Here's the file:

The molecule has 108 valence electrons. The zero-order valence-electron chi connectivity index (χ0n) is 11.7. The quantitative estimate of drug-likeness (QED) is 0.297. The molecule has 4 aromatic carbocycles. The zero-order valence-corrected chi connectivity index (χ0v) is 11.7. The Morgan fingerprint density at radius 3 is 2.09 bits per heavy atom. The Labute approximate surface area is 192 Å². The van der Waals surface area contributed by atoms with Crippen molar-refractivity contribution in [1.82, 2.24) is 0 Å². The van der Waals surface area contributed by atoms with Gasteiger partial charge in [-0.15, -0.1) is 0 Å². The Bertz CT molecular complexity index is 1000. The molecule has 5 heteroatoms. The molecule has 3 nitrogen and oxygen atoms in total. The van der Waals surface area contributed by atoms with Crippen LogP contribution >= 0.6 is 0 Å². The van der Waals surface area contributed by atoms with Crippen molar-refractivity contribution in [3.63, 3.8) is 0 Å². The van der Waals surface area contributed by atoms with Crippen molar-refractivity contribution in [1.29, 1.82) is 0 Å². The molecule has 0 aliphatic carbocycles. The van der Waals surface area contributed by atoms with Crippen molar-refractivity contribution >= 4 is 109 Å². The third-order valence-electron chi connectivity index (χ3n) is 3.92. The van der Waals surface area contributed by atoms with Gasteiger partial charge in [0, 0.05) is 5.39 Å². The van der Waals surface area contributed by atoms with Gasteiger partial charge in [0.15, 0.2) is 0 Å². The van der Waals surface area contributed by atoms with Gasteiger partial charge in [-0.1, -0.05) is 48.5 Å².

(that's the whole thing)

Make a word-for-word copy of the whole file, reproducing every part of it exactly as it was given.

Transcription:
The molecule has 108 valence electrons. The zero-order valence-electron chi connectivity index (χ0n) is 11.7. The quantitative estimate of drug-likeness (QED) is 0.297. The molecule has 4 aromatic carbocycles. The zero-order valence-corrected chi connectivity index (χ0v) is 11.7. The Morgan fingerprint density at radius 3 is 2.09 bits per heavy atom. The Labute approximate surface area is 192 Å². The van der Waals surface area contributed by atoms with Crippen molar-refractivity contribution in [1.82, 2.24) is 0 Å². The van der Waals surface area contributed by atoms with Gasteiger partial charge in [-0.15, -0.1) is 0 Å². The Bertz CT molecular complexity index is 1000. The molecule has 5 heteroatoms. The molecule has 3 nitrogen and oxygen atoms in total. The van der Waals surface area contributed by atoms with Crippen LogP contribution >= 0.6 is 0 Å². The van der Waals surface area contributed by atoms with Crippen molar-refractivity contribution in [3.63, 3.8) is 0 Å². The van der Waals surface area contributed by atoms with Crippen molar-refractivity contribution in [1.29, 1.82) is 0 Å². The molecule has 0 aliphatic carbocycles. The van der Waals surface area contributed by atoms with Crippen molar-refractivity contribution >= 4 is 109 Å². The third-order valence-electron chi connectivity index (χ3n) is 3.92. The van der Waals surface area contributed by atoms with Gasteiger partial charge in [0, 0.05) is 5.39 Å². The van der Waals surface area contributed by atoms with Gasteiger partial charge in [0.15, 0.2) is 0 Å². The van der Waals surface area contributed by atoms with Gasteiger partial charge in [-0.1, -0.05) is 48.5 Å².